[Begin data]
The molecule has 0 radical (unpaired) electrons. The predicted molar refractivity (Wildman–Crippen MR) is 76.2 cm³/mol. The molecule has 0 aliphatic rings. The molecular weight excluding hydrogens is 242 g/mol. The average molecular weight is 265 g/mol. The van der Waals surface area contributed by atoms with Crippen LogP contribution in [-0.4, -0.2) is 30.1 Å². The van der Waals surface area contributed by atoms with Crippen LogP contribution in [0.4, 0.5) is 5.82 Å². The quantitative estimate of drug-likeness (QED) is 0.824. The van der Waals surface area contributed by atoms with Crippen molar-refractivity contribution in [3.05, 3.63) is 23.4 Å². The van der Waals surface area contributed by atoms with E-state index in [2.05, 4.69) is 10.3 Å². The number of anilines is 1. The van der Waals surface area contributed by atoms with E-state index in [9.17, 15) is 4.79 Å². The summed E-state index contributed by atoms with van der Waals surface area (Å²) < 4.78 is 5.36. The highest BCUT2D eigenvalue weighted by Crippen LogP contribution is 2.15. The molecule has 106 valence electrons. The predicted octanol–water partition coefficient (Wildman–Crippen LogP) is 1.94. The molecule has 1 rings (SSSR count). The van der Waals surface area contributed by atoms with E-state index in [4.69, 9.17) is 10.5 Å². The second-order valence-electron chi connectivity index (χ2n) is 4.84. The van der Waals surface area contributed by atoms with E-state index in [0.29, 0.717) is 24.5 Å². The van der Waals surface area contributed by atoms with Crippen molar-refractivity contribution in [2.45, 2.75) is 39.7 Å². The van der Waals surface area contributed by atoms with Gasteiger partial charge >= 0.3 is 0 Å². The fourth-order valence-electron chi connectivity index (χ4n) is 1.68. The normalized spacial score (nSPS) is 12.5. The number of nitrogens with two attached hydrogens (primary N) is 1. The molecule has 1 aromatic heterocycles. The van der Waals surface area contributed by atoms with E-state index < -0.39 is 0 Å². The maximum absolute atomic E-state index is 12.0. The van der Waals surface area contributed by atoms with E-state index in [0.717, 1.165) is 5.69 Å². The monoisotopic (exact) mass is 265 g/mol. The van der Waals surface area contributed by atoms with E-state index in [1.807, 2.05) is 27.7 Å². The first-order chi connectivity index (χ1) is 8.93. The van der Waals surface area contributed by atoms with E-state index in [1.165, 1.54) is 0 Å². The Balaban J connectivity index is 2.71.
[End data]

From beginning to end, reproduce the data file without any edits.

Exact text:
The molecule has 0 radical (unpaired) electrons. The predicted molar refractivity (Wildman–Crippen MR) is 76.2 cm³/mol. The molecule has 0 aliphatic rings. The molecular weight excluding hydrogens is 242 g/mol. The average molecular weight is 265 g/mol. The van der Waals surface area contributed by atoms with Crippen LogP contribution in [-0.4, -0.2) is 30.1 Å². The van der Waals surface area contributed by atoms with Crippen LogP contribution in [0.4, 0.5) is 5.82 Å². The quantitative estimate of drug-likeness (QED) is 0.824. The van der Waals surface area contributed by atoms with Crippen molar-refractivity contribution in [3.05, 3.63) is 23.4 Å². The van der Waals surface area contributed by atoms with E-state index in [2.05, 4.69) is 10.3 Å². The number of anilines is 1. The van der Waals surface area contributed by atoms with E-state index in [9.17, 15) is 4.79 Å². The summed E-state index contributed by atoms with van der Waals surface area (Å²) < 4.78 is 5.36. The highest BCUT2D eigenvalue weighted by Crippen LogP contribution is 2.15. The molecule has 106 valence electrons. The predicted octanol–water partition coefficient (Wildman–Crippen LogP) is 1.94. The molecule has 1 rings (SSSR count). The van der Waals surface area contributed by atoms with E-state index in [4.69, 9.17) is 10.5 Å². The second-order valence-electron chi connectivity index (χ2n) is 4.84. The van der Waals surface area contributed by atoms with E-state index in [0.29, 0.717) is 24.5 Å². The van der Waals surface area contributed by atoms with Crippen molar-refractivity contribution in [2.45, 2.75) is 39.7 Å². The van der Waals surface area contributed by atoms with Gasteiger partial charge >= 0.3 is 0 Å². The fourth-order valence-electron chi connectivity index (χ4n) is 1.68. The normalized spacial score (nSPS) is 12.5. The number of nitrogens with two attached hydrogens (primary N) is 1. The molecule has 1 aromatic heterocycles. The van der Waals surface area contributed by atoms with E-state index < -0.39 is 0 Å². The maximum absolute atomic E-state index is 12.0. The van der Waals surface area contributed by atoms with E-state index in [0.717, 1.165) is 5.69 Å². The monoisotopic (exact) mass is 265 g/mol. The van der Waals surface area contributed by atoms with E-state index in [1.807, 2.05) is 27.7 Å². The first-order chi connectivity index (χ1) is 8.93. The van der Waals surface area contributed by atoms with E-state index in [1.165, 1.54) is 0 Å². The Balaban J connectivity index is 2.71.